Diphtheritic tonsillitis in an immunized adult: A case report
How to cite this article: Avinash S, Antony T, Somu L, Selvin Gnanadas SQ. Diphtheritic tonsillitis in an immunized adult: A case report. Sri Ramachandra J Health Sci 2023;3:25-7.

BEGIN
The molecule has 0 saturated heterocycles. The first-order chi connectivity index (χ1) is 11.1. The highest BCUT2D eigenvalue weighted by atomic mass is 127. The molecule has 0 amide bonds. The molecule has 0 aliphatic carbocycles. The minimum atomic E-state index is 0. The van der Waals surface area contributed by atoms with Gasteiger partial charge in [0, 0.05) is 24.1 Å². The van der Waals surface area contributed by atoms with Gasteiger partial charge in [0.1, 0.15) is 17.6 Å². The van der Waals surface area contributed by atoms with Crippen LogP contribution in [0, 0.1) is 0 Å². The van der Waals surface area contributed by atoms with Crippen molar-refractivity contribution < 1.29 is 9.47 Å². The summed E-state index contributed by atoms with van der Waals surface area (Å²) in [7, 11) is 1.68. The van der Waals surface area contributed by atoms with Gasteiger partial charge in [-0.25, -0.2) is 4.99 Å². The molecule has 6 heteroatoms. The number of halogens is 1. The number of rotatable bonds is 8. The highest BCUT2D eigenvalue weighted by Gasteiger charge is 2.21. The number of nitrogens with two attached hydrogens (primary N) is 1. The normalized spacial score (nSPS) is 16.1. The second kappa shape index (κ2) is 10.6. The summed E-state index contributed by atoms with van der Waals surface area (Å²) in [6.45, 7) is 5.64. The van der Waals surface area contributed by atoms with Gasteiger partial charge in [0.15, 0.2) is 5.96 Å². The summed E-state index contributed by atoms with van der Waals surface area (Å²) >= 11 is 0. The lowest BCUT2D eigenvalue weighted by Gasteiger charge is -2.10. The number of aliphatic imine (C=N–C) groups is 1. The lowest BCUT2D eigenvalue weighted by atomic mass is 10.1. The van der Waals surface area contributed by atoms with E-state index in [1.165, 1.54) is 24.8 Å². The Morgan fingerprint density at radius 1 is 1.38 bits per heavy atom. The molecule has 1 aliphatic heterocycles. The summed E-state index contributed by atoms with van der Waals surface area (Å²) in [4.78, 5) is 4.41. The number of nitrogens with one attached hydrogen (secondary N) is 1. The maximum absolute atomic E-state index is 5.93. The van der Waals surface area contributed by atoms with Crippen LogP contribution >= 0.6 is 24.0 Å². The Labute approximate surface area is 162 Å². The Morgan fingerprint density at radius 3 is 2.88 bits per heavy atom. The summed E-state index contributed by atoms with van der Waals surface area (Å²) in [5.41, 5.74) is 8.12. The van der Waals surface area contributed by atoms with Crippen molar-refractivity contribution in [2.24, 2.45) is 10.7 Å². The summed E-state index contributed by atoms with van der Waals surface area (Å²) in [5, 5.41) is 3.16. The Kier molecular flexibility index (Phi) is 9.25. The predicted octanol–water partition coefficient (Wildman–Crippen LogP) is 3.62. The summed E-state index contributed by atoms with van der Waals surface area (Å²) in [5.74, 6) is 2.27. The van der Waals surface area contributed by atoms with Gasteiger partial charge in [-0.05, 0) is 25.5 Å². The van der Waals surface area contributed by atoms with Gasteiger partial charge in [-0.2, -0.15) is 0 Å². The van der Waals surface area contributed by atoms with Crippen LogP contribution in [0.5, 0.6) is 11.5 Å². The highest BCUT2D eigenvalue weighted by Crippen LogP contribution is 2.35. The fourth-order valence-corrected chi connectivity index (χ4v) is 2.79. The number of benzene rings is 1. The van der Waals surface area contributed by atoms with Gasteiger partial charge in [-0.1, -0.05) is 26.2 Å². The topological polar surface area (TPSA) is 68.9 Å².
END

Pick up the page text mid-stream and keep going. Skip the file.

Corynebacterium diphtheriae is a Gram-positive bacillus which can be either toxigenic or non-toxigenic depending on the production of the diphtheria exotoxin. Diphtheria is a potentially fatal infectious disease caused by toxigenic strains of C. diphtheriae. Despite the national immunization program, India accounts for approximately 20% of the total cases according to the recent World Health Organization reports. Even though it is a vaccine preventable disease, cases are being reported, which may be due to lack of booster doses or waning of immunity with increasing age. Here, we report a case of diphtheritic tonsillitis in a 30-year-old immunized adult who came to the otorhinolaryngology outpatient department with acute onset of throat pain and difficulty in swallowing. C. diphtheriae was isolated from bacteriological culture of throat swab. The patient was symptomatically better with 2 weeks of treatment with oral erythromycin 500 mg twice a day.